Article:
The Missouri House of Representatives has given its preliminary approval to a bill that would require minors who are seeking an abortion to inform their parents or legal guardian before undergoing the procedure.
The measure is aimed at expanding current law that requires the written consent of one parent or guardian before underage girls can obtain an abortion.
Under the new legislation, the consenting parent would be required to provide a written notice to the other custodial parent or guardian, but would not require the consent of the second parent.
Rep. Rocky Miller (R-Lake Ozark), who sponsored the bill, referred to the measure as a "common-sense bill" and said that it was intended to create a conversation. "It helps the person getting an abortion get a full idea of what's going on," Miller said, according to the Missourian.
He noted that the proposal could allow pregnant teenagers to have a support system, which may lead them to make a different decision.
Critics of the bill have feared that it does not protect minors who are victims of sexual abuse by a guardian.
"I worry about the potential danger that we are putting these minors in if they are required to notify and recreate or establish conversation again between a legal parent that they may not want to be speaking to for legal reasons, or various other reasons," said Rep. Crystal Quade (D-Springfield).
The bill contains exceptions in cases when the other parent has been convicted of a sexual offense or cannot be located. Exceptions are also allowed if the child has an order of protection out against the parent or guardian. The legislation also allows the minor to petition for a court order to allow an abortion without notification.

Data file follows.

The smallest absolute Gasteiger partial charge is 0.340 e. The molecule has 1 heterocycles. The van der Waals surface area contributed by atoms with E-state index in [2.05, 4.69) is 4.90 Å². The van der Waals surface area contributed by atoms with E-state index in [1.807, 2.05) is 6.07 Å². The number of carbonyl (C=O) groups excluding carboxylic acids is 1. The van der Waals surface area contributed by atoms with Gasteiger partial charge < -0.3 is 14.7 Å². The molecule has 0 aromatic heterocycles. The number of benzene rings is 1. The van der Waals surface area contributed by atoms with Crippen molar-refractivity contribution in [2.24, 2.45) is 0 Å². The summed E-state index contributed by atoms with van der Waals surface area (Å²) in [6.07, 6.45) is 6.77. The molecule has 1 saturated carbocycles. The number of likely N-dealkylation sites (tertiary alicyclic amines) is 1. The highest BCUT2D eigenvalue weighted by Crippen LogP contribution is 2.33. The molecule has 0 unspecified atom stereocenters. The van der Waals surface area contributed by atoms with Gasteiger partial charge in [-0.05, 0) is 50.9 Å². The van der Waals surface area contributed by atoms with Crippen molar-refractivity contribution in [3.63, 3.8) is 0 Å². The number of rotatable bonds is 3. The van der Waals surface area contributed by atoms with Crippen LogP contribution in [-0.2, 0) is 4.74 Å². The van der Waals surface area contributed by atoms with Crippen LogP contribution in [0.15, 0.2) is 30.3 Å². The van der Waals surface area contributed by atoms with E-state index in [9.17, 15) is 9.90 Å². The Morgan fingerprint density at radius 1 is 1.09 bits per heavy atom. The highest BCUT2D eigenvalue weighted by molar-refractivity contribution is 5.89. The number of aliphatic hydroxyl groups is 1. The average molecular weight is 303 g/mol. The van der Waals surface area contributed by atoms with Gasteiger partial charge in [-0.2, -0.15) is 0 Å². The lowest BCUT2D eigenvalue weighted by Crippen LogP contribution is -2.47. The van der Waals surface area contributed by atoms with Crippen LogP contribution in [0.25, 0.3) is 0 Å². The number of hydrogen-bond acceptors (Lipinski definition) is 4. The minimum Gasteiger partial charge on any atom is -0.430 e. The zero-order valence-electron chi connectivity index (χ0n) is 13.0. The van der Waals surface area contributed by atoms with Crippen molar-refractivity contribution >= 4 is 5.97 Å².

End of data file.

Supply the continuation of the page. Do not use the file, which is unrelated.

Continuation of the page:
Miller said that minor who fakes a second parent's notification would be at risk of civil penalty but not criminal penalty. "If you're really afraid of (the guardian), and you're afraid that they're a bad actor, make it up," he said.
Quade noted that Miller had indicated that he is open to adding an amendment that would add safety precautions for minors, but she is still skeptical about the bill's purpose.
"The bill doesn't really do anything other than scare young women into feeling like they need to do something that they don't want to do," she said.
Similar proposals have been considered by state lawmakers in the past several years, but they did not pass the full legislature.
A final approval from the House is required before the bill can be considered in the Senate. The bill would not change Missouri's requirement for women to wait 72 hours before receiving an abortion.